If you've ever used a diamond blade for cutting or grinding in an industrial setting, you'll be familiar with the sheer power that diamond or diamond dust gives you. Nothing beats diamond for cutting and grinding ability. The diamonds used in industrial applications may not be the perfectly sparkling ones you see in stores, but their usefulness and strength make them infinitely more valuable to you. That being said, diamonds aren't invincible, and just as a jeweler can cut a diamond in two, industrial diamond blades can lose their sharpness. At that point, you have the option of replacing them or re-dressing them.
It Represents the Hardest Grade on the Mohs Scale
Diamonds represent the hardest grade — a 10 — on the Mohs scale, a ranking of gem and mineral hardness. It is very hard to damage a diamond, although it can be done. This hardness means that diamond pieces should be able to cut through most other substances (while diamonds are often considered the hardest substance on the planet, they are actually the hardest natural substance, with some manmade materials being much harder). Not all diamonds can be used in jewelry, so instead of wasting the non-jewelry stones, they're broken up and used in industrial cutting and grinding applications.
Glazing Is Not the End of the Blade
Something that often happens to diamonds used for industrial cutting is that they can appear to glaze over and become dull. This happens because of the intense heat they're exposed to. The cutting and grinding generate friction, which in turn creates heat that can glaze the diamond. The glazing does not mean the diamond is done for. You can recut the diamond, in a way, by re-dressing it. That leaves the diamond blade sharp and ready to cut more.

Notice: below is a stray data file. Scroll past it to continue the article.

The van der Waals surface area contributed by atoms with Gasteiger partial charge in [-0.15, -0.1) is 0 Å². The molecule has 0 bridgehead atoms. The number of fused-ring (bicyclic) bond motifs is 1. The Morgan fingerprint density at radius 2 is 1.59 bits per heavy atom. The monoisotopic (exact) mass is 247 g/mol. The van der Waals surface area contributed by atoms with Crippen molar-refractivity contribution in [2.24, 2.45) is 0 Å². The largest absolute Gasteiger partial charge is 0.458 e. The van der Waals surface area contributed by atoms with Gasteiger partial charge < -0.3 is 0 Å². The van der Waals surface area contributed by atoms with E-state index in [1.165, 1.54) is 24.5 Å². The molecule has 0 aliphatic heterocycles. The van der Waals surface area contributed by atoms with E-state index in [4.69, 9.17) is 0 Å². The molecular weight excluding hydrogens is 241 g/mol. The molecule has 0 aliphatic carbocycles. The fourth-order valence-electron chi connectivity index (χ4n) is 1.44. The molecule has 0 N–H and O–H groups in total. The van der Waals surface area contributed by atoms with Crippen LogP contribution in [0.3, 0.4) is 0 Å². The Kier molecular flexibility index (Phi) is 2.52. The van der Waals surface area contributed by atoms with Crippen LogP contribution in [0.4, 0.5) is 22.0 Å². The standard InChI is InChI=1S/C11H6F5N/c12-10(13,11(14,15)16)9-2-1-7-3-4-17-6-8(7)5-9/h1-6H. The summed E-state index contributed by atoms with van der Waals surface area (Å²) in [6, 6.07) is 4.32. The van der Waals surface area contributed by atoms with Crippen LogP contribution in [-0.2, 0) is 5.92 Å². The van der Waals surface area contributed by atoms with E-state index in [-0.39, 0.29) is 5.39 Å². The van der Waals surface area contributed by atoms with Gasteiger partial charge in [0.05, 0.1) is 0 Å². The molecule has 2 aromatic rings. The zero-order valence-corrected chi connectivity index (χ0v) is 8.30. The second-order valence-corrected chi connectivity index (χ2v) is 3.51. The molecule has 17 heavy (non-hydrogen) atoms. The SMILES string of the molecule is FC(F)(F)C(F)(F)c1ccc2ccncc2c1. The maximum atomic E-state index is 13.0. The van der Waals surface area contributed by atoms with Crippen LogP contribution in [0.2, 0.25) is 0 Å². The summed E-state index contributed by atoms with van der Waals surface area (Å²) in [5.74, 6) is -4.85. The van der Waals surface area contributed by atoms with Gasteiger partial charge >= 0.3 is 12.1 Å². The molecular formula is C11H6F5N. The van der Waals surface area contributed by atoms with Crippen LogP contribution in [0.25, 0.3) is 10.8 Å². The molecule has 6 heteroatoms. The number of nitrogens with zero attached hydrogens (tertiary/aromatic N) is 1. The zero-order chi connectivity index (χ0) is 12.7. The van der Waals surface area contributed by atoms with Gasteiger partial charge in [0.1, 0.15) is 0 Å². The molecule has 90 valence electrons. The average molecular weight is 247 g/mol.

A Diamond Blade or Wheel Does Eventually Wear Down
Eventually, the diamond blade can wear down beyond re-dressing capability, especially if you use the blade a lot. At that point, you may have to replace it. But re-dressing, or using a wheel dresser, often in the form of a dressing stick, can prolong the life of the diamond blade and save you a lot of money.
It pays to keep dressing sticks and other dressing tools at the ready because you never know when that glazing is going to occur. The tools are easy to store, so you can keep more than one, allowing you to keep all diamond blades and wheels as sharp as can be. For more information about a diamond wheel dresser, contact a local supplier.Share